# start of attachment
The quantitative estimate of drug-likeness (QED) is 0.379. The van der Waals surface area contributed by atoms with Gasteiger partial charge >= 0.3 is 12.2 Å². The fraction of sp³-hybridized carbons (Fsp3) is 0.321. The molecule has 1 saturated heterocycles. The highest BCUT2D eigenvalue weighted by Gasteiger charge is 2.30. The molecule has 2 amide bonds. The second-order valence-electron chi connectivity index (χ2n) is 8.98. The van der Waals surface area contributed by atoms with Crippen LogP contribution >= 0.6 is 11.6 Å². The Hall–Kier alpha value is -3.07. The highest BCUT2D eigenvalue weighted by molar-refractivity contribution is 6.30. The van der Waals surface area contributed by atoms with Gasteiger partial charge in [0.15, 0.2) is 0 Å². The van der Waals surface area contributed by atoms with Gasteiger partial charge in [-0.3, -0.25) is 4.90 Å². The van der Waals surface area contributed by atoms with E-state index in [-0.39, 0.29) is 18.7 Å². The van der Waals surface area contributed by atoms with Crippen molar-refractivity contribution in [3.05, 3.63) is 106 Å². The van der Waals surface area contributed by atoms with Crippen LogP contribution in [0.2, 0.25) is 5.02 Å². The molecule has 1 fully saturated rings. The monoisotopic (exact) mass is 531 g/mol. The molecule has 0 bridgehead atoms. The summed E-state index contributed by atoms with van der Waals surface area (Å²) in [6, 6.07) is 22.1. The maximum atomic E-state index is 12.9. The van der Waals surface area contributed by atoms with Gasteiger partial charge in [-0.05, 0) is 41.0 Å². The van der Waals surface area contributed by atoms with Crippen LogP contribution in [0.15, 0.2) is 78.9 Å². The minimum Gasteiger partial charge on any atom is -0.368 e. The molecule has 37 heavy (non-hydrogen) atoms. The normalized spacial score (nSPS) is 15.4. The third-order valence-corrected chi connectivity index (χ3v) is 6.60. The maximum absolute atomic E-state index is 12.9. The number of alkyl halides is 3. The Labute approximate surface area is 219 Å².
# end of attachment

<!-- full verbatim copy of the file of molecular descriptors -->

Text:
The quantitative estimate of drug-likeness (QED) is 0.379. The van der Waals surface area contributed by atoms with Gasteiger partial charge >= 0.3 is 12.2 Å². The fraction of sp³-hybridized carbons (Fsp3) is 0.321. The molecule has 1 saturated heterocycles. The highest BCUT2D eigenvalue weighted by Gasteiger charge is 2.30. The molecule has 2 amide bonds. The second-order valence-electron chi connectivity index (χ2n) is 8.98. The van der Waals surface area contributed by atoms with Crippen LogP contribution >= 0.6 is 11.6 Å². The Hall–Kier alpha value is -3.07. The highest BCUT2D eigenvalue weighted by molar-refractivity contribution is 6.30. The van der Waals surface area contributed by atoms with Gasteiger partial charge in [0.15, 0.2) is 0 Å². The van der Waals surface area contributed by atoms with Gasteiger partial charge in [-0.3, -0.25) is 4.90 Å². The van der Waals surface area contributed by atoms with E-state index in [-0.39, 0.29) is 18.7 Å². The van der Waals surface area contributed by atoms with Crippen molar-refractivity contribution in [3.05, 3.63) is 106 Å². The van der Waals surface area contributed by atoms with Crippen LogP contribution in [0.2, 0.25) is 5.02 Å². The molecule has 1 fully saturated rings. The monoisotopic (exact) mass is 531 g/mol. The molecule has 0 bridgehead atoms. The summed E-state index contributed by atoms with van der Waals surface area (Å²) in [6, 6.07) is 22.1. The maximum atomic E-state index is 12.9. The van der Waals surface area contributed by atoms with Gasteiger partial charge in [-0.05, 0) is 41.0 Å². The van der Waals surface area contributed by atoms with Crippen LogP contribution in [0.15, 0.2) is 78.9 Å². The minimum Gasteiger partial charge on any atom is -0.368 e. The molecule has 37 heavy (non-hydrogen) atoms. The normalized spacial score (nSPS) is 15.4. The third-order valence-corrected chi connectivity index (χ3v) is 6.60. The maximum absolute atomic E-state index is 12.9. The number of alkyl halides is 3. The Labute approximate surface area is 219 Å².